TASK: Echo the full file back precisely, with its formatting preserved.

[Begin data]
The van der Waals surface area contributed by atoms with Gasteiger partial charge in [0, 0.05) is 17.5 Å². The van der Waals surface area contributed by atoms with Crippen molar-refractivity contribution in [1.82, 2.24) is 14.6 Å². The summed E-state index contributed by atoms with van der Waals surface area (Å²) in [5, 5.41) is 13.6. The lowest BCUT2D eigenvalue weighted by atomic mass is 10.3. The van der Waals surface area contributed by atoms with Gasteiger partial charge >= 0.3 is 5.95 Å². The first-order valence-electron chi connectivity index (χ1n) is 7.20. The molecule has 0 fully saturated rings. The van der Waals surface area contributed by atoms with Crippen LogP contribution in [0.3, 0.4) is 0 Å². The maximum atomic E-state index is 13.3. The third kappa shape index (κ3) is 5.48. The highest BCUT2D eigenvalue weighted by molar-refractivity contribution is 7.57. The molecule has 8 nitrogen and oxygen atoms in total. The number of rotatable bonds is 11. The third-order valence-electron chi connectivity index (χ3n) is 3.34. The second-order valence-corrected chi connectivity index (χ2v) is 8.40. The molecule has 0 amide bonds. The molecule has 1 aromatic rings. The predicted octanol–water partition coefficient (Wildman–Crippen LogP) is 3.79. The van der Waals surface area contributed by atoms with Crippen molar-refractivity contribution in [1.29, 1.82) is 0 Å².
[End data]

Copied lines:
The van der Waals surface area contributed by atoms with Gasteiger partial charge in [0, 0.05) is 17.5 Å². The van der Waals surface area contributed by atoms with Crippen molar-refractivity contribution in [1.82, 2.24) is 14.6 Å². The summed E-state index contributed by atoms with van der Waals surface area (Å²) in [5, 5.41) is 13.6. The lowest BCUT2D eigenvalue weighted by atomic mass is 10.3. The van der Waals surface area contributed by atoms with Gasteiger partial charge >= 0.3 is 5.95 Å². The first-order valence-electron chi connectivity index (χ1n) is 7.20. The molecule has 0 fully saturated rings. The van der Waals surface area contributed by atoms with Crippen LogP contribution in [0.3, 0.4) is 0 Å². The maximum atomic E-state index is 13.3. The third kappa shape index (κ3) is 5.48. The highest BCUT2D eigenvalue weighted by molar-refractivity contribution is 7.57. The molecule has 8 nitrogen and oxygen atoms in total. The number of rotatable bonds is 11. The third-order valence-electron chi connectivity index (χ3n) is 3.34. The second-order valence-corrected chi connectivity index (χ2v) is 8.40. The molecule has 0 amide bonds. The molecule has 1 aromatic rings. The predicted octanol–water partition coefficient (Wildman–Crippen LogP) is 3.79. The van der Waals surface area contributed by atoms with Crippen molar-refractivity contribution in [1.29, 1.82) is 0 Å².